We have all been shocked at the rioting and destruction in one of America's great cities- Baltimore, Maryland. The full extent of the damage done by the violence in Baltimore will not be known for months. But we do know this -- probably 100 shops, businesses and gas stations were burned and ransacked. Parts of this grand city were turned into a War Zone. Shopkeepers fled in fear of their lives as looters, seeking a Five-finger discount, stole everything. A family of four, living in an apartment above the liquor store they owned, fled to save their lives when their store was set ablaze beneath their feet by the rioters.
But suddenly, a week after the riots started, calm has returned to that City. The city lifted its curfew, the National Guard is exiting and a mall that was the center-point of the riots has reopened.
One huge lesson that Executives can learn from the situation in Baltimore is this: Distrust leads to chaos. Unless, you have trust, nothing is going to happen positively in your organization. When trust is absent, everything deteriorates.
I have been sickened by the chaos that has ensued in so many places in the United States -- locations like Ferguson County, Philadelphia, New York and Florida. Yes -- the trigger that lit these flames of chaos was alleged police misconduct targeting minorities but the reason these matters get out of hand and continue for months on end is the direct result of a lack of trust.
Until now... Marilyn J. Mosby took decisive action. She is the Baltimore State Attorney who announced on Friday that 6 police officers have been charged in the death of Freddie Gray, a young man who died a couple of weeks ago after suffering a severe spinal injury while in police custody.
I have never met Ms. Mosby and I am quite sure that she and I differ politically but she did something very positive that all Executives can learn from. She established trust.
She reestablished Trust with the people of Baltimore and as a result, the chaos has been quelled.
Let me be upfront -- I don't know whether those 3 black and 3 white police officers in Baltimore are guilty as charged. I am naturally sympathetic with them as they undoubtedly have put their lives on the line everyday to protect their fellow citizens of Baltimore.
But someone had to stand up and move forward aggressively. Ms. Mosby has done that. It should be noted that Marilyn is the daughter and granddaughter of police officers. I am confident that she has not taken this matter of filing charges against the law enforcement personnel lightly.
Critics will accuse Ms. Mosby of playing politics and say she moved forward too quickly with insufficient proof. But given her strong family history in law enforcement combined with the fact that prosecutors do not like to bring cases they cannot win, I suspect this prosecutor has a strong case.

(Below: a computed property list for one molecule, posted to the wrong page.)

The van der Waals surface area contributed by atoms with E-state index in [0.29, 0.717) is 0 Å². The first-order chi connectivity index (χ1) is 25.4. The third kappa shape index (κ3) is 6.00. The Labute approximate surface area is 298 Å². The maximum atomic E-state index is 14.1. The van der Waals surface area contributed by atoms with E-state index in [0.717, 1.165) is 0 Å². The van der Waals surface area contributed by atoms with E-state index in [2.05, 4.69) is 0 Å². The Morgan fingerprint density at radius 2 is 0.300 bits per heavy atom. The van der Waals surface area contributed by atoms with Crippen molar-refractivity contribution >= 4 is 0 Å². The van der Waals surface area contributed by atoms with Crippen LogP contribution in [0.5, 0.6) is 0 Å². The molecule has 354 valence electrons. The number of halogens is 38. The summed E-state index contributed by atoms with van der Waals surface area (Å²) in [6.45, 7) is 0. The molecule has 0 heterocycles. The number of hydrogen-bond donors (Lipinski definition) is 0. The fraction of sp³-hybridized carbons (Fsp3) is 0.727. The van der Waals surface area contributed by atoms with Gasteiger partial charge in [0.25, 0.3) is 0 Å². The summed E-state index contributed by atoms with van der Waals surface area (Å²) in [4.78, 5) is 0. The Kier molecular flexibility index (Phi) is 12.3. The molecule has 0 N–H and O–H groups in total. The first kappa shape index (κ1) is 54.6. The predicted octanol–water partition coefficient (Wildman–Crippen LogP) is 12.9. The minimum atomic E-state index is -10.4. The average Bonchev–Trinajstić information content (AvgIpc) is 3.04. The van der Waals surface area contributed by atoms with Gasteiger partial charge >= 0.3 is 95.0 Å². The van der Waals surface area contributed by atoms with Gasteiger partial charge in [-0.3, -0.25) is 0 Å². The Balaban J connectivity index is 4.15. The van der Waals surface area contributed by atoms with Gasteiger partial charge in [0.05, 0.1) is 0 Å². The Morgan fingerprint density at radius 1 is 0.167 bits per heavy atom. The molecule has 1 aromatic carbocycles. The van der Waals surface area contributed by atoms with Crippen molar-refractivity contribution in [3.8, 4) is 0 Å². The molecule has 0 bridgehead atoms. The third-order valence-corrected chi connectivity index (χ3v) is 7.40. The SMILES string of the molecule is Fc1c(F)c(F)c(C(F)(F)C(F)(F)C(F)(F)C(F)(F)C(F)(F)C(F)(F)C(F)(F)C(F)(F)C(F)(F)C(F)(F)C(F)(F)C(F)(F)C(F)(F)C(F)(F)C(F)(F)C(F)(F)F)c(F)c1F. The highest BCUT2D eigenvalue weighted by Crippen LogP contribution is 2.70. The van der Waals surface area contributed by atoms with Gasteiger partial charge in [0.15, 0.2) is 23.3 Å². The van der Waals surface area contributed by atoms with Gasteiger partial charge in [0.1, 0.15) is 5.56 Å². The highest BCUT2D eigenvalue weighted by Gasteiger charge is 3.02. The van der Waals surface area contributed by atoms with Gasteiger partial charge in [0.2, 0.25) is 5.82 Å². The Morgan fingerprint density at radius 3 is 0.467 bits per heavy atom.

But regardless of how this prosecution plays out, my point today is simply this. Trust is essential to any organization whether it is the City of Baltimore or IBM. Here are five ways leaders can engender trust:
1. Deliver on your Promises
Be a person of integrity -- Be the one who is known for delivering on commitments.
2. Be Transparent in your Communications
When the opportunity to be vague arises, don't do it!
3. Be Decisive
People hate fence-sitters. I would rather make a good decision today than a great decision 30 days from now.
4. Speak from your Heart
The easiest thing to do is to just state facts. But you need to show your compassion. Be willing to trust others by expressing your personal emotions. You will find your followers will reciprocate that trust.
5. Follow up with a sense of Urgency -- get the news out quickly -- whether it be bad or good. When information is known, share it.
Remember this as a leader: trust does not come automatically. It is the direct result of honest, open and frequent communications.
Back in January, Mosby acknowledged the long-standing problems between residents and the police. She spoke passionately about her hope to help bridge that "trust gap." She even stated: "There are barriers of distrust within the community and law enforcement." She knew there was a problem, attacked it decisively, communicated openly and from her heart and good things happened.
I recently wrote in my book Up Your Game, that the reality of today's leadership demands individuals who will develop deep and trusting relationships. When trust exists in an organization, everything accelerates. When trust doesn't exist, things slow down because people will always be trying, from the CEO down, to cover their own tracks. When trust is lacking, people are afraid to take bold action.
So whether you run the City of Baltimore or International Business Machines, trust is essential to your success. In fact, Thomas J. Watson, IBM's Founder, once said: "The toughest thing about the power of trust is that it's very difficult to build and very easy to destroy."
Trust, for now, has been restored to the City of Baltimore. May each Executive recognize that powerful need for trust and the amazing power for good it can have on accelerating the accomplishments of your organization.
- David Bradford